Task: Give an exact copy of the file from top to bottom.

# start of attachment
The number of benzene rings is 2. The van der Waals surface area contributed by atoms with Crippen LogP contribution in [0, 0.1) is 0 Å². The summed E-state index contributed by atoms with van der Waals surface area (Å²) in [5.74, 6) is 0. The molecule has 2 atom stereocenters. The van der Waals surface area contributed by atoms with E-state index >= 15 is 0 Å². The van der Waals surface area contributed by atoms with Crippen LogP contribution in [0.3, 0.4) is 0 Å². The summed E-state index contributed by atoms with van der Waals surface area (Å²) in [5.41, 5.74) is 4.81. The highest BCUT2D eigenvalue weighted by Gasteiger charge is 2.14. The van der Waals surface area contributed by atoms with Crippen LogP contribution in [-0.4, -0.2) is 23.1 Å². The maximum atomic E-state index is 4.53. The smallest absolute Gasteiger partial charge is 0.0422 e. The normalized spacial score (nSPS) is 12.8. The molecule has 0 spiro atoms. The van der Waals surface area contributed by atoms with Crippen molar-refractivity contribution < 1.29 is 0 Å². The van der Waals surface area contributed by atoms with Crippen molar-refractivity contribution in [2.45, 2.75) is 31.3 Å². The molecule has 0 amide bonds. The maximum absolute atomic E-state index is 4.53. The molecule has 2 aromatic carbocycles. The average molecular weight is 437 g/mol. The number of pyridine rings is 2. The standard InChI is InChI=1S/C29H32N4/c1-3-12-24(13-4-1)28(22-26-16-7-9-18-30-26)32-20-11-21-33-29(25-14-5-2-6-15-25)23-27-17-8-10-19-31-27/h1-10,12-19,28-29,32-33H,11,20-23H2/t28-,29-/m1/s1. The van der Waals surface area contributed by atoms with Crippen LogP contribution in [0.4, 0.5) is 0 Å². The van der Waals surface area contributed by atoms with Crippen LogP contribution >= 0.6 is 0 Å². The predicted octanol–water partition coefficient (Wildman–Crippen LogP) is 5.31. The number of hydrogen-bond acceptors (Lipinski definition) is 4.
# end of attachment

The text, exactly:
The number of benzene rings is 2. The van der Waals surface area contributed by atoms with Crippen LogP contribution in [0, 0.1) is 0 Å². The summed E-state index contributed by atoms with van der Waals surface area (Å²) in [5.74, 6) is 0. The molecule has 2 atom stereocenters. The van der Waals surface area contributed by atoms with E-state index >= 15 is 0 Å². The van der Waals surface area contributed by atoms with Crippen LogP contribution in [0.3, 0.4) is 0 Å². The summed E-state index contributed by atoms with van der Waals surface area (Å²) in [5.41, 5.74) is 4.81. The highest BCUT2D eigenvalue weighted by Gasteiger charge is 2.14. The van der Waals surface area contributed by atoms with Crippen LogP contribution in [-0.4, -0.2) is 23.1 Å². The maximum atomic E-state index is 4.53. The smallest absolute Gasteiger partial charge is 0.0422 e. The normalized spacial score (nSPS) is 12.8. The molecule has 0 spiro atoms. The van der Waals surface area contributed by atoms with Crippen molar-refractivity contribution < 1.29 is 0 Å². The van der Waals surface area contributed by atoms with Crippen molar-refractivity contribution in [2.45, 2.75) is 31.3 Å². The molecule has 0 amide bonds. The maximum absolute atomic E-state index is 4.53. The molecule has 2 aromatic carbocycles. The average molecular weight is 437 g/mol. The number of pyridine rings is 2. The standard InChI is InChI=1S/C29H32N4/c1-3-12-24(13-4-1)28(22-26-16-7-9-18-30-26)32-20-11-21-33-29(25-14-5-2-6-15-25)23-27-17-8-10-19-31-27/h1-10,12-19,28-29,32-33H,11,20-23H2/t28-,29-/m1/s1. The van der Waals surface area contributed by atoms with Crippen LogP contribution in [0.4, 0.5) is 0 Å². The van der Waals surface area contributed by atoms with Crippen LogP contribution >= 0.6 is 0 Å². The predicted octanol–water partition coefficient (Wildman–Crippen LogP) is 5.31. The number of hydrogen-bond acceptors (Lipinski definition) is 4.